Russian gas exports to Europe could have broken the record of two years ago at the beginning of the year

Russian gas exports to Europe could have broken the record of two years ago at the beginning of the year

At the beginning of the year, Russian gas exports to Europe could have beaten the record levels of two years ago. Despite the fact that Gazprom does not use all the contracted transit capacity through Ukraine, the company takes a lot of gas from its reserves in Europe. This is evidenced by the data of European platforms ENTSOG, GIE, and the Ukrainian GTS Operator. The cold weather in Europe, the outflow of LNG to Asia, and attractive prices play into Gazprom’s hands.

During the first ten days of 2021 the average daily export of Russian pipeline gas to Europe, not counting Turkey, was 410 million cubic meters. It is 20% more than at the beginning of the last year. Gazprom sends the largest volumes through Nord Stream – 167 million cubic meters. This is followed by Ukraine (123 million), Poland (about 98 million), and the European branch of the Turkish Stream (23 million).

The current transit of Russian exports is below the record levels of 2019. Back then, it reached 490 million cubic meters per day. Moreover, now Gazprom does not even choose all the contracted capacities of Ukrainian transit. The company supplies 123 million per day out of 152 million.

However, Gazprom takes a lot of its gas from European reserves. Thus, on the eve of this heating season, the company said it had accumulated 9 billion cubic meters in the EU. Gazprom stores its fuel, for example, in storage facilities such as Rehden, Jemgum, and Etzel in Germany and Haidach in Austria. The average daily withdrawal of gas from them now makes about 120 million cubic meters.

Thus, the real supply of Russian gas to European consumers may well exceed the indicators of the beginning of 2019, reaching half a billion cubic meters per day, excluding Turkey. Although they will not be included in the statistics of the current exports, as they were taken into account last year.

The colder winter in Europe and the LNG outflow to Asia, where spot gas prices reached $ 800 per 1,000 cubic meters, plays into Gazprom’s hands. According to the GIE data, in December – early January the LNG imports to the EU dropped by 44 percent to an average of 18mn cubic meters per day.

In addition, the gas prices in Gazprom’s long-term contracts are linked to the price of oil and are more attractive than in the hubs, where they exceed $250 per 1,000 cu. m. An indicator may be Spain, which is heavily dependent on LNG.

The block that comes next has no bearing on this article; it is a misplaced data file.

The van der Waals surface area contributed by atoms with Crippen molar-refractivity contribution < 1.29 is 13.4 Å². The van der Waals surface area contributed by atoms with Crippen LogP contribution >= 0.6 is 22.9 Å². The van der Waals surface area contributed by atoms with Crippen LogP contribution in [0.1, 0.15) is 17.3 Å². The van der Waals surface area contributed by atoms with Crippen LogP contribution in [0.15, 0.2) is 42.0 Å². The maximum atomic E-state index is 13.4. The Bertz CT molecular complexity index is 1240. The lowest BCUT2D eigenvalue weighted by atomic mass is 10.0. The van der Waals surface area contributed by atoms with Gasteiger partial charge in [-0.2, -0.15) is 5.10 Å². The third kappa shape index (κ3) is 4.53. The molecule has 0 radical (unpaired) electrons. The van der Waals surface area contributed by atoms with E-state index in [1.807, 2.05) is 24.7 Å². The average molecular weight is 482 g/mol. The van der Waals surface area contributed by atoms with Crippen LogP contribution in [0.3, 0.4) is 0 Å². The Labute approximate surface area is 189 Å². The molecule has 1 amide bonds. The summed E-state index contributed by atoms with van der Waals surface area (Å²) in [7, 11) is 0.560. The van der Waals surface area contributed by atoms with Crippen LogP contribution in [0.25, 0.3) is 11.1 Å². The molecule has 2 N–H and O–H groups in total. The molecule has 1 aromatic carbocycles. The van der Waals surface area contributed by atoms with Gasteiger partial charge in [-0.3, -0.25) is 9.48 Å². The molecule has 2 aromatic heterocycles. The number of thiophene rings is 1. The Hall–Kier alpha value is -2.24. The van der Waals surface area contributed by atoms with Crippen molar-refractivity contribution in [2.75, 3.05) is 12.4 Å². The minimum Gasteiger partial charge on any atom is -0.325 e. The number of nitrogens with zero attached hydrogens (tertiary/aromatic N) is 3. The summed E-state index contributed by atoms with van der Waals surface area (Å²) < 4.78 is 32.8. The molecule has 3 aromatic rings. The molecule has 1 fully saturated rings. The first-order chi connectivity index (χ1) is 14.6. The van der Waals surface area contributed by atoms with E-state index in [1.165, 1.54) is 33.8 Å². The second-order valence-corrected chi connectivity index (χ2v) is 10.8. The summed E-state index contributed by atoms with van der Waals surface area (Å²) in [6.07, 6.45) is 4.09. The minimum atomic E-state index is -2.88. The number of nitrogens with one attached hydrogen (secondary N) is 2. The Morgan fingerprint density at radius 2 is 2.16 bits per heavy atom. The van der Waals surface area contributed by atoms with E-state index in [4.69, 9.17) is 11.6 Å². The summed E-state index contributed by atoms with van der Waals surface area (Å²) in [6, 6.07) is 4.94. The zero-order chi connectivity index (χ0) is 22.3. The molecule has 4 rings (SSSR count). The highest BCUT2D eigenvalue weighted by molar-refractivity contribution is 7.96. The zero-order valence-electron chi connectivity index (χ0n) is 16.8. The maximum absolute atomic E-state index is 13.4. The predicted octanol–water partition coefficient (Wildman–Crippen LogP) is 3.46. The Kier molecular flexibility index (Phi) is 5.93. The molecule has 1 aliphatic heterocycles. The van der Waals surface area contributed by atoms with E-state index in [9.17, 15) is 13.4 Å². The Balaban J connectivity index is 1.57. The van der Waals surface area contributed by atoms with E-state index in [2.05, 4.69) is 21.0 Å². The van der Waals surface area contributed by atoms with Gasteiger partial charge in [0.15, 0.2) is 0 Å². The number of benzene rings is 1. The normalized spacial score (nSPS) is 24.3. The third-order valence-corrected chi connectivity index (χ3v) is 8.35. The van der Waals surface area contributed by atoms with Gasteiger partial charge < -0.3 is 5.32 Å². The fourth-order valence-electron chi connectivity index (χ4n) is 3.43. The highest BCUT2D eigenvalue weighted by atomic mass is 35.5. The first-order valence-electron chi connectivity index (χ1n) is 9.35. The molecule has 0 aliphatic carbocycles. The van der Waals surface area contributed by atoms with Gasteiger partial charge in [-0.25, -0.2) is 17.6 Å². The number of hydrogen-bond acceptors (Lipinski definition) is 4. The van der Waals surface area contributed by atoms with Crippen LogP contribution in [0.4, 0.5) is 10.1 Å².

“Some parts of Spain have recorded very low temperatures, down to -34 degrees Celsius. Unlike many other European countries, this country relies heavily (over 40%) on LNG imports rather than pipeline gas, and the connection to other European gas markets is limited. As a result, if we talk about the prices with delivery the next day, the quotations of PVB (Spanish hub) are 2.5 times higher than the TTF (North-Western Europe)!” – Alexander Sobko, an energy expert, wrote on Facebook.
There is enough gas on the market, so when the rush of demand after the long-lasting cold weather in Asia subsides, the competition in the European market will intensify and prices will go down. The TTF exchange is already trading gas with deliveries in the second quarter at around $200 per thousand cubic meters.

In this situation, gas suppliers, including Gazprom, may be supported by more active pumping into European storage facilities, which begins in April-May. For at least two and a half months of the heating season, UGSF of EU countries has reduced their reserves twice as much as last year – by nearly 30 billion cubic meters, while the daily withdrawal reached nearly 1 billion cubic meters.

Meteorologists promise that it will get warmer in Europe this week, but frost will soon return to the continent, Bloomberg reported. Maxar Technologies Inc. predicts this winter will be the third most days when heating is needed in the past 40 years.

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